When I heard about the Neighbo(u)r project, I was very intrigued by the concept of using this expired film and through it connecting with people in my community. As shooting film is always an experiment, this was more than that, because of the expiration the medium was more unpredictable with its grain and discoloration. These imperfections of color and grain were the most interesting for me because I could relate them more to the people I was shooting. Also the challenge of working with the limitations of the expired film and embracing the unexpected was what made me want to be a part of it.
The most challenging part for me was shooting portraits. I never took many pictures of people in the past. I mainly focused on architecture, objects or details in my environment so particularly aiming on shooting people in my community was a nice new challenge for me.
It was defintely making these new connections with people I already knew and are close to me. While shooting these pictures I got to spend time with them in a totally different way than I usually do. The pictures I made, capture them as they are and what they were doing at the time I visited them. Through my lens I saw new aspects of them while we talked and that for me was the most rewarding, finding out new things about each other and seeing new perspectives. Also shooting three generations of women, who are very important to me.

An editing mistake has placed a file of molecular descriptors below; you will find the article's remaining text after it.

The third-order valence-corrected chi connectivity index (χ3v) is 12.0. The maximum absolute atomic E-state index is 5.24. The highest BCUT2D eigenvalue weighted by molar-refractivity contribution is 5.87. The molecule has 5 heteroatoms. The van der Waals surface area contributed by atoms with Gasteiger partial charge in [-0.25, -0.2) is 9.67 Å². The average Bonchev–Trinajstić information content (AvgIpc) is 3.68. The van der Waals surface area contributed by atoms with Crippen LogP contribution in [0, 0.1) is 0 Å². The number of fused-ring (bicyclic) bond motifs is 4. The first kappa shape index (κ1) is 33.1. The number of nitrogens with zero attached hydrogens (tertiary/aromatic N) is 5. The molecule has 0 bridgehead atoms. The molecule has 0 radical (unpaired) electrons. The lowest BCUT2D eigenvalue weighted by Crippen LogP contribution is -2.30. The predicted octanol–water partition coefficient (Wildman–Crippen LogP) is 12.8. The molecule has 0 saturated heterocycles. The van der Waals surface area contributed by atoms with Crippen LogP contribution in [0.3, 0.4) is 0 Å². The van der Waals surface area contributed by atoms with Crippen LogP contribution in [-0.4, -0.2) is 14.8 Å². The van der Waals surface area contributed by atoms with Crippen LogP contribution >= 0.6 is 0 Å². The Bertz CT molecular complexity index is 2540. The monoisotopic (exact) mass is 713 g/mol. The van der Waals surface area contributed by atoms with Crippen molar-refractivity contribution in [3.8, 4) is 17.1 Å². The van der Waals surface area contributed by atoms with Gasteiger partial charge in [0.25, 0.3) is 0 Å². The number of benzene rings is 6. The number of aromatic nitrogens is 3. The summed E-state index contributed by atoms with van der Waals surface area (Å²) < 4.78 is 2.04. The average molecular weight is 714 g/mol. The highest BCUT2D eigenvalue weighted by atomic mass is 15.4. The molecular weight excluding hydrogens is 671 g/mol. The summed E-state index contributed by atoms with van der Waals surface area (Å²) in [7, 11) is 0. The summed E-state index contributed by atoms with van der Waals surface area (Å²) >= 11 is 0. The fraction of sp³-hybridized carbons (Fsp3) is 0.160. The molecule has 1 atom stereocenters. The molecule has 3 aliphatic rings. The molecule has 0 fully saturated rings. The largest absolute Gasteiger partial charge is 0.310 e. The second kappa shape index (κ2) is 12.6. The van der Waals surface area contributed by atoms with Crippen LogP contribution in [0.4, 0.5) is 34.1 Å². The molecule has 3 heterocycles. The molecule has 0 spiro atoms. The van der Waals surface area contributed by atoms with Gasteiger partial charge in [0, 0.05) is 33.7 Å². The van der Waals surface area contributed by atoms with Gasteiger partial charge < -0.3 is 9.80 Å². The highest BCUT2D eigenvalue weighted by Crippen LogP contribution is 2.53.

I mainly took photos of people in my close environment such as my grandmother, my mother and sister but also my closest friends. Because in a way I see them as an always existing part of my neighborhood no matter where I go. These are the people I look up to and through these photos we got a chance to share new moments with each other and also look at each other differently. It was a new experience for both them and me. I also tried to capture them as honest as possible in their environment, like I see them through my eyes but in a more fragmented way.
During the process of taking pictures I learned that I had to cross a certain kind of threshold within myself because I was not used to taking pictures of people. In a way, the people who stand in front of you in that moment are showing themselves as they are and it evokes a kind of vulnerability I was not familiar with when shooting architectural elements or objects in their own environment. The project also made me question what my neighborhood is for me. Despite the fact that I have almost lived in the same places all my life, my neighborhood is not defined by a specific place in time, but it is more like a sentiment you get when you are being surrounded by the people you love.